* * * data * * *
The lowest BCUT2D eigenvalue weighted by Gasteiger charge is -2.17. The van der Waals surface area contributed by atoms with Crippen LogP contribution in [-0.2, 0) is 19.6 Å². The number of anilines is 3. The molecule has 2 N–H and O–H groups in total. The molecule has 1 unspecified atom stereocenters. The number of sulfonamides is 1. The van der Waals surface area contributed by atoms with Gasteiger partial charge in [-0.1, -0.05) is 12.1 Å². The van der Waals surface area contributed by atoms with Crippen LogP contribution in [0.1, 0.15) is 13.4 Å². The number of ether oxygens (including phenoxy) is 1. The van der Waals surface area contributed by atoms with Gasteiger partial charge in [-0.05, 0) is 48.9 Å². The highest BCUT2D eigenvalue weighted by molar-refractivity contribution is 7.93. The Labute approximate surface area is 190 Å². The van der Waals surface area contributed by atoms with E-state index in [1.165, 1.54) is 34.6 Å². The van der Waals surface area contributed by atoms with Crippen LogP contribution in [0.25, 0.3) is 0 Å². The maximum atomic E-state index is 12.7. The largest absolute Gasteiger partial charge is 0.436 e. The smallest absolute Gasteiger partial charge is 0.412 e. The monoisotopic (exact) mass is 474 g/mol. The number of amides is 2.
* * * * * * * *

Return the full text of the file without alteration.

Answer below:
The lowest BCUT2D eigenvalue weighted by Gasteiger charge is -2.17. The van der Waals surface area contributed by atoms with Crippen LogP contribution in [-0.2, 0) is 19.6 Å². The number of anilines is 3. The molecule has 2 N–H and O–H groups in total. The molecule has 1 unspecified atom stereocenters. The number of sulfonamides is 1. The van der Waals surface area contributed by atoms with Gasteiger partial charge in [-0.1, -0.05) is 12.1 Å². The van der Waals surface area contributed by atoms with Crippen LogP contribution in [0.1, 0.15) is 13.4 Å². The number of ether oxygens (including phenoxy) is 1. The van der Waals surface area contributed by atoms with Gasteiger partial charge in [-0.05, 0) is 48.9 Å². The highest BCUT2D eigenvalue weighted by molar-refractivity contribution is 7.93. The Labute approximate surface area is 190 Å². The van der Waals surface area contributed by atoms with E-state index in [1.165, 1.54) is 34.6 Å². The van der Waals surface area contributed by atoms with Crippen LogP contribution in [0.25, 0.3) is 0 Å². The maximum atomic E-state index is 12.7. The largest absolute Gasteiger partial charge is 0.436 e. The smallest absolute Gasteiger partial charge is 0.412 e. The monoisotopic (exact) mass is 474 g/mol. The number of amides is 2.